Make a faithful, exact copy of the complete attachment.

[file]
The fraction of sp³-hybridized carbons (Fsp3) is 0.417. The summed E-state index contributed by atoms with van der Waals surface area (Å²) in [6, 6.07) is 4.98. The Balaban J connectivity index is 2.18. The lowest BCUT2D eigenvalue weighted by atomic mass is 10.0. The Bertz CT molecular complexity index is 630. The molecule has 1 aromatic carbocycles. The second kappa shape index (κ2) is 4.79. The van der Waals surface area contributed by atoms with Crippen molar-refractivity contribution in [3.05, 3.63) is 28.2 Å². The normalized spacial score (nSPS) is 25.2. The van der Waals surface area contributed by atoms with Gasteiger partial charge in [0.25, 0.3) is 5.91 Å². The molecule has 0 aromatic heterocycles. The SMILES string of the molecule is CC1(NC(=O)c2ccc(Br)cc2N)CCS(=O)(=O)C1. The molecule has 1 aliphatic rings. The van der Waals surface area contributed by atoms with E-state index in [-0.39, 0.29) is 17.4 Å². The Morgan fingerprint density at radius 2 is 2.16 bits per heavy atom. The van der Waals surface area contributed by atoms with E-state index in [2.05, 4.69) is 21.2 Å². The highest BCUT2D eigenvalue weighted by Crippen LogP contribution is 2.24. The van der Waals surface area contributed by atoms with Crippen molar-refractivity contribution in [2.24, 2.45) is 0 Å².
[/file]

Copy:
The fraction of sp³-hybridized carbons (Fsp3) is 0.417. The summed E-state index contributed by atoms with van der Waals surface area (Å²) in [6, 6.07) is 4.98. The Balaban J connectivity index is 2.18. The lowest BCUT2D eigenvalue weighted by atomic mass is 10.0. The Bertz CT molecular complexity index is 630. The molecule has 1 aromatic carbocycles. The second kappa shape index (κ2) is 4.79. The van der Waals surface area contributed by atoms with Crippen molar-refractivity contribution in [3.05, 3.63) is 28.2 Å². The normalized spacial score (nSPS) is 25.2. The van der Waals surface area contributed by atoms with Gasteiger partial charge in [0.25, 0.3) is 5.91 Å². The molecule has 0 aromatic heterocycles. The SMILES string of the molecule is CC1(NC(=O)c2ccc(Br)cc2N)CCS(=O)(=O)C1. The molecule has 1 aliphatic rings. The van der Waals surface area contributed by atoms with E-state index in [-0.39, 0.29) is 17.4 Å². The Morgan fingerprint density at radius 2 is 2.16 bits per heavy atom. The van der Waals surface area contributed by atoms with E-state index in [2.05, 4.69) is 21.2 Å². The highest BCUT2D eigenvalue weighted by Crippen LogP contribution is 2.24. The van der Waals surface area contributed by atoms with Crippen molar-refractivity contribution in [2.24, 2.45) is 0 Å².